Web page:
Our first morning in Bastion starts early with a trip to visit the Royal Dragoon Guards based here.

From Bastion, the RDG patrol in Vikings, a nippy armoured vehicle that is flexible enough to drive in villages, to protect the engineers building a road from Lashkar Gah to Gereshk. The road, called Route Trident, will be more resistant to the laying of IEDs.

The RDG Vikings have had a tough time during this tour, and losses include Bridlington lad Matthew Stenton, who is still sorely missed by his friends.

Other troopers on their way out again have also been hit by improvised explosive devices (IEDs). It's all part of the job and they go out again.

Next we visit the North East and Yorkshire gunners, who use accurate guns to support troops on the ground from a distance. They mainly fire smoke grenades to block the view and enable troops to get away when there's a threat. It's part of a strategy to win hearts and minds in the conflict, using deterrent as its main weapon, and force when absolutely necessary.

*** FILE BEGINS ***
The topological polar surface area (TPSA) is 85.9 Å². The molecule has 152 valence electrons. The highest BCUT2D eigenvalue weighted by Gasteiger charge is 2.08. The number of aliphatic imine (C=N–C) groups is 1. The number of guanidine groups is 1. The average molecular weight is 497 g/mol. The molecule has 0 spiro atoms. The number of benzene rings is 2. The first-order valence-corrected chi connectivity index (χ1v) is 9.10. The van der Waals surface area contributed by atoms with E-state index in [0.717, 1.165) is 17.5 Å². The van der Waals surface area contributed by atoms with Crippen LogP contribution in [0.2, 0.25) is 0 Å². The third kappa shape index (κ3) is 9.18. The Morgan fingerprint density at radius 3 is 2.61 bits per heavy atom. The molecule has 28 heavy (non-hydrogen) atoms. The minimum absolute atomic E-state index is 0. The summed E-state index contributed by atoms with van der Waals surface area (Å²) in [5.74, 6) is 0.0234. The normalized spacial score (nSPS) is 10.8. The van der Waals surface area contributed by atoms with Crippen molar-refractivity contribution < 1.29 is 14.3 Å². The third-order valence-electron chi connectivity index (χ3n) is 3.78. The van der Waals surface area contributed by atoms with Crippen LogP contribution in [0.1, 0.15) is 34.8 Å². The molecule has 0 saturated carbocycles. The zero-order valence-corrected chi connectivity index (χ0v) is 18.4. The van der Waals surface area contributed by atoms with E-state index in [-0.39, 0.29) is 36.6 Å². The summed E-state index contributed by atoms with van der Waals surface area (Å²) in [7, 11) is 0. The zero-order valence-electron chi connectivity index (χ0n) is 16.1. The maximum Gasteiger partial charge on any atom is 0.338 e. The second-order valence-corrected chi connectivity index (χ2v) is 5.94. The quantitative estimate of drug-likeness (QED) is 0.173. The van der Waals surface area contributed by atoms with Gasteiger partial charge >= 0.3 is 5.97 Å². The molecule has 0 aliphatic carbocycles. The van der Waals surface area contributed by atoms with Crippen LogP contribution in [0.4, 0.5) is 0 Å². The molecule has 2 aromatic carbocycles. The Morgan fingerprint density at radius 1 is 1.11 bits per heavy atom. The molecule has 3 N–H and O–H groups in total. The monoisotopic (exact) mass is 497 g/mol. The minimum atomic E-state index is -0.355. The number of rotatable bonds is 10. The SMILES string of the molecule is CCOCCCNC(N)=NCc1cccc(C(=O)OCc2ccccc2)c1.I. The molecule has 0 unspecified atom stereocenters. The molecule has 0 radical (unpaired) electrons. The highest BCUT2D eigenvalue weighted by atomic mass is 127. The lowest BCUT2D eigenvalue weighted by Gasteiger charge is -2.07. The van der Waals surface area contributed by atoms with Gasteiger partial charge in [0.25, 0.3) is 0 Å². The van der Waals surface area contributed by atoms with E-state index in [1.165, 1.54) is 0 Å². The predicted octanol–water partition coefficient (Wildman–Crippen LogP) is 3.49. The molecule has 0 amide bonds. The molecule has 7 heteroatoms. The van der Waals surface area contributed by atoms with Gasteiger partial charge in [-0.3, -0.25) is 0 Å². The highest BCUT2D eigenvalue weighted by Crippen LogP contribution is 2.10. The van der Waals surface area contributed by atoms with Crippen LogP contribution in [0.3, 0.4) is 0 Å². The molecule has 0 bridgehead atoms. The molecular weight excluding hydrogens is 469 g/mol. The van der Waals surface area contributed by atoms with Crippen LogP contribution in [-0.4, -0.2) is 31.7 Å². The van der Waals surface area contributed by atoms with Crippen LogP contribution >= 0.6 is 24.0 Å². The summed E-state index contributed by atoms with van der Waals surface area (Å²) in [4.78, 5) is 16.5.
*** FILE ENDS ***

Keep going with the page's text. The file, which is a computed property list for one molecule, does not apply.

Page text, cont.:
This is where this war varies from so many others in the experience of the British Army. It is not an old-fashioned war, meeting the enemy on the front line. It's not accurate to speak of a front line. It is a 360 degree battlefield. Outside the camp boundaries is known as "the ground". There the enemy is disguised as civilians, and uses improvised methods of attack.

While their technology may not be so advanced, they fight fiercely and are clever, evolving their tactics as the allied forces improve theirs in a progressive game of cat and mouse.

The troops interact with the local people, giving them leftovers from their ration packs and the locals sometimes offer them food and cold drinks. In different areas they're more hostile.

Sometimes usually friendly locals are absent or standoffish and that signals insurgents could be around. The Afghan National Army and interpreters accompany some patrols to spot cultural abnormalities. Farmers ploughing at the wrong time of year are likely to be up to something more sinister.

The Brigade Reconnaissance Force (BRF) is selected from the best of the best and is jokingly called inside the regiment as the Brigadier's Special Forces. In other wars performing the reconnaissance of equipment, in this theatre they collect information. They meet the national locals and are invited in for chai, a sweet clear tea, while they discuss their needs and concerns.